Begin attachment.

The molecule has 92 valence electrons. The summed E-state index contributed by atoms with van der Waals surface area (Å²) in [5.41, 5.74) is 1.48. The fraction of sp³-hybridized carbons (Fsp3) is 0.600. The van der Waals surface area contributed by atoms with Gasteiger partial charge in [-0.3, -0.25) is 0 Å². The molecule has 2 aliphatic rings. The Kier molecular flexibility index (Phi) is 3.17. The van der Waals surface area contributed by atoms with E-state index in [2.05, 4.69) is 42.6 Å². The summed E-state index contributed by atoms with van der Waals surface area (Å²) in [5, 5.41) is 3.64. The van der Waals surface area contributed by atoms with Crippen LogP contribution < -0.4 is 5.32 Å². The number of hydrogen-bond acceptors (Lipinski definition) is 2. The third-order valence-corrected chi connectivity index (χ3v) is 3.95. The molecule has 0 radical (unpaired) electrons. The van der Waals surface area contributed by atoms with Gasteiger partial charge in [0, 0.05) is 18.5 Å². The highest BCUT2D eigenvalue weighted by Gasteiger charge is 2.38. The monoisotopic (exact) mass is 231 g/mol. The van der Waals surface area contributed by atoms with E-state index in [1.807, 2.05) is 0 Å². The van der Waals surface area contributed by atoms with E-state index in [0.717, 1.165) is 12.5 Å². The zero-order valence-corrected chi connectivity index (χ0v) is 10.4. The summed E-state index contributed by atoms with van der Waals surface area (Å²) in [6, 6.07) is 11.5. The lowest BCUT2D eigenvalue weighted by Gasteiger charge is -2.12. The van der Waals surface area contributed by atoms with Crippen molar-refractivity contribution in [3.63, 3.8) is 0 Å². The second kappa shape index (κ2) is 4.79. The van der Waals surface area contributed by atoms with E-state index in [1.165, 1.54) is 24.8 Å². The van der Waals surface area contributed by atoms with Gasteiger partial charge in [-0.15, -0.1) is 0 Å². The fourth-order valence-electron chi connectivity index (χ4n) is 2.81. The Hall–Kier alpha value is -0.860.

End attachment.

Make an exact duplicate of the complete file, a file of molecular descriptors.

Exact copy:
The molecule has 92 valence electrons. The summed E-state index contributed by atoms with van der Waals surface area (Å²) in [5.41, 5.74) is 1.48. The fraction of sp³-hybridized carbons (Fsp3) is 0.600. The van der Waals surface area contributed by atoms with Gasteiger partial charge in [-0.3, -0.25) is 0 Å². The molecule has 2 aliphatic rings. The Kier molecular flexibility index (Phi) is 3.17. The van der Waals surface area contributed by atoms with E-state index in [2.05, 4.69) is 42.6 Å². The summed E-state index contributed by atoms with van der Waals surface area (Å²) in [5, 5.41) is 3.64. The van der Waals surface area contributed by atoms with Crippen LogP contribution < -0.4 is 5.32 Å². The number of hydrogen-bond acceptors (Lipinski definition) is 2. The third-order valence-corrected chi connectivity index (χ3v) is 3.95. The molecule has 0 radical (unpaired) electrons. The van der Waals surface area contributed by atoms with Gasteiger partial charge in [0, 0.05) is 18.5 Å². The highest BCUT2D eigenvalue weighted by Gasteiger charge is 2.38. The monoisotopic (exact) mass is 231 g/mol. The van der Waals surface area contributed by atoms with E-state index in [1.807, 2.05) is 0 Å². The van der Waals surface area contributed by atoms with E-state index in [0.717, 1.165) is 12.5 Å². The zero-order valence-corrected chi connectivity index (χ0v) is 10.4. The summed E-state index contributed by atoms with van der Waals surface area (Å²) in [6, 6.07) is 11.5. The lowest BCUT2D eigenvalue weighted by Gasteiger charge is -2.12. The van der Waals surface area contributed by atoms with Crippen molar-refractivity contribution in [3.63, 3.8) is 0 Å². The second kappa shape index (κ2) is 4.79. The van der Waals surface area contributed by atoms with E-state index in [1.165, 1.54) is 24.8 Å². The van der Waals surface area contributed by atoms with Gasteiger partial charge in [-0.15, -0.1) is 0 Å². The fourth-order valence-electron chi connectivity index (χ4n) is 2.81. The Hall–Kier alpha value is -0.860.